Chemical processing is widely used in device fabrication, for cleaning, etching, electroplating, patterning or other types of processing. While a certain amount of chemistry is involved in all aspects of processing, this page does not address solid phase, gas phase, and plasma chemistry. All of the processes described here refer to wet chemical processes.
If you have questions as to whether a wet chemical process is available or compatible with your materials, please create a LNF Helpdesk Ticket. If you are interested in using a wet bench in the cleanroom, you can sign up for a General Cleanroom Wet Bench Training session.
Wet chemical processing is used for a variety of purposes, from chemical removal of material (Wet etching) to deposition of material (Electroplating), to sample cleaning, to the creation of patterns on the surface using Optical lithography techniques. Many chemicals and materials can be handled in the LNF. To minimize the danger of incompatible materials mixing or cross-contaminating each other, different wet benches are designated for handling of different materials (see Segregation).
Overview of chemical capabilities
Describe the technology, particularly including why you might use it over another within the same group.
Most of the wet chemical processing is done in dedicated wet benches. These are categorized by the type of etchant used in the benches (Acid, Base, and Solvent) and are further broken down to allow certain materials into the bench. The following benches are available in the clan room:
- PFC Bench 01 - The Prefurnace Clean (or PFC) is used for an RCA Clean of wafers before furnace processes.
- Acid Bench 02
- Acid Bench 12
- Mask Bench 13
- Solvent Bench 14
- E-Beam Spinner Hot-Plate Bench 21
- E-Beam Solvent Bench 22
- Base Bench 63
- Acid Bench 73
- Solvent Bench 83
- Solvent Bench 84
- Solvent Bench 94
- EDP Bench 93
- Acid Bench 92
- Base Bench 91
As processing gets down into the micro- and nanoscale, microscopic contamination can affect the performance of the devices. Cleaning techniques are needed to remove unwanted contamination including particles from the air, processing-related particles, and organic residues. Cleaning is extremely important to obtain consistent and reproducible results.
Wet etching is the removal of material from the surface using chemicals to dissolve the material. When there is a pattern (usually generated through lithography) it is called an etch; if a complete layer of material is being removed, it is often referred to as stripping, or a blanket etch. If large parts of materials are removed in order to isolate or free a device, it is callede release. It is important to determine the selectivity  of the etchant to other materials exposed to the etchant.
The following table describes situations for which wet etching is likely to be suitable or not:
Wet etching is a subset of Etching which includes both wet and dry etching; the advantages and disadvantages of wet vs. dry etching are described in that article.
Lift-off is a method of patterning thin film material. In lift-off, a sacrificial layer is first patterned, and after deposition of the next material, the sacrificial layer is removed, thereby "lifting off" regions of the deposited material that were on top of the sacrificial layer. The most common sacrificial material is photoresist, and the most common deposited materials are evaporated metals.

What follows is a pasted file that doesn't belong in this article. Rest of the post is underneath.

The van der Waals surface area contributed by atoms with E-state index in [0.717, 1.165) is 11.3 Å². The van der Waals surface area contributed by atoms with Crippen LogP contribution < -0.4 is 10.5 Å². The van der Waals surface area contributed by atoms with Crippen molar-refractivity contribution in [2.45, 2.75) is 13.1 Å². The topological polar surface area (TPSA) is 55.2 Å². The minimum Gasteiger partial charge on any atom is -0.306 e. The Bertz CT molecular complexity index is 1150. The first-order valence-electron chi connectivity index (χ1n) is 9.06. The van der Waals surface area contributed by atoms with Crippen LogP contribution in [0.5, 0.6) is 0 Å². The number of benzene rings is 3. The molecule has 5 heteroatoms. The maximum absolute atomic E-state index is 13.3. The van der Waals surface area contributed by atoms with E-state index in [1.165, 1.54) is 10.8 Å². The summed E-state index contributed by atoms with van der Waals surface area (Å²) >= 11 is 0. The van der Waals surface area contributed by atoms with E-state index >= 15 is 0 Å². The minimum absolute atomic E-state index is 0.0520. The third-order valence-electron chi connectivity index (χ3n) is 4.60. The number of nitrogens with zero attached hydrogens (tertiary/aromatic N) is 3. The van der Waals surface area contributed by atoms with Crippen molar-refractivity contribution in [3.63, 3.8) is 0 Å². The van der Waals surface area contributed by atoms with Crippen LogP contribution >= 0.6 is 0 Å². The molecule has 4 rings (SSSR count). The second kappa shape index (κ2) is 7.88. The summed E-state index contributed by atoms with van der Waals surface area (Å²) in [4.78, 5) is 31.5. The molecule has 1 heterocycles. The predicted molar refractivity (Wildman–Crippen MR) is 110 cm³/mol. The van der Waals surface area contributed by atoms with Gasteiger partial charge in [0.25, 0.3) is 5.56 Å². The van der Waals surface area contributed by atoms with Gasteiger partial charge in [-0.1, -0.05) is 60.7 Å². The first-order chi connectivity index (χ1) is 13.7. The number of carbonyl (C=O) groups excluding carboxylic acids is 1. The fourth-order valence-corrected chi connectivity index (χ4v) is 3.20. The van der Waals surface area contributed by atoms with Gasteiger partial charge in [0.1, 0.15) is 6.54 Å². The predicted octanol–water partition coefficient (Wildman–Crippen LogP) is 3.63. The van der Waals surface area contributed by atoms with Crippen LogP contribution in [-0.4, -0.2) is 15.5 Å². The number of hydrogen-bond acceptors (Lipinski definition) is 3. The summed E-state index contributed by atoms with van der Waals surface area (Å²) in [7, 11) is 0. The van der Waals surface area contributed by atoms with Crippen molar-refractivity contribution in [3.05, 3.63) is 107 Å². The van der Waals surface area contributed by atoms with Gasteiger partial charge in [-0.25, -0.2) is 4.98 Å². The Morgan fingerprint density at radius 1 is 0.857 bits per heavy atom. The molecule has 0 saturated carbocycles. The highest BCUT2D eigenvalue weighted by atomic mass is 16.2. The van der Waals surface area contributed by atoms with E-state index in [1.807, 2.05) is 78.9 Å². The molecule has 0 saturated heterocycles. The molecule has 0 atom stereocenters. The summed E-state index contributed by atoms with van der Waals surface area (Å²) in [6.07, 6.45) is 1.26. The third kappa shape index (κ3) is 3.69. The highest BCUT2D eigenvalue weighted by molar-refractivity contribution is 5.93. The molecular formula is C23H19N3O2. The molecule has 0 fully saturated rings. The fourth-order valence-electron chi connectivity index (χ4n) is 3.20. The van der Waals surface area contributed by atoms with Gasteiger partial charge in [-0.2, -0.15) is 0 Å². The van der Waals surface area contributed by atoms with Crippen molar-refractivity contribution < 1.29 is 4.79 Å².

Lift-off is often suitable/not suitable in the following situations:
Electroplating is often used to deposit thick layers onto a conductive surface. By applying a bias across a solution with the desired cation in it, the cation will reduce at the negative electrode, forming solid film. When the sample is patterned (Lithography) so that only a small area is exposed, all the current will flow through the exposed area. Since the plating will only occur where the current is flowing, a patterned layer of the material will result.
The following table lists conditions when electroplating may be useful:
Figures of Merit
When determining how to process samples and where to process them, a few factors must be considered: compatibility of chemicals with all of the materials in the sample; potential for materials cross-contamination; and if aqueous solutions will cause stiction of devices.
The primary concern when determining how to process a sample using wet chemistry is compatibility with all of the materials on the surface.
The LNF supports research on many different devices across a wide variety of materials systems. To prevent materials cross-contamination, the LNF restricts certain materials from certain shared labware and wet benches, and maintains redundant capabilities based upon substrate size, substrate material, and materials on the surface.
For safety reasons, use of chemicals is segregated by chemical compatibility, keeping acids in acid benches, solvents in solvent benches, bases in base benches, and other specialized chemical processes in their specific area.
Stiction is a term that is used to describe the effect that happens when you have a device structure with two large surface areas separated by a small gap. This is often a concern for structures in MEMS devices. In this situation, if a wet etch/release is done in an aqueous solution, the force that is generated while the water is drying will pull the two surfaces together, and van der Waals forces will keep them stuck together. Consider using the Tousimis 915B Critical Point Dryer when releasing devices, cantelivers, membranes, etc., to avoid this problem.
Wet chemical processing is used in a wide range of micro and nanotechnology processing from the deposition and developing of the Lithography materials to the selective etching of underlying materials.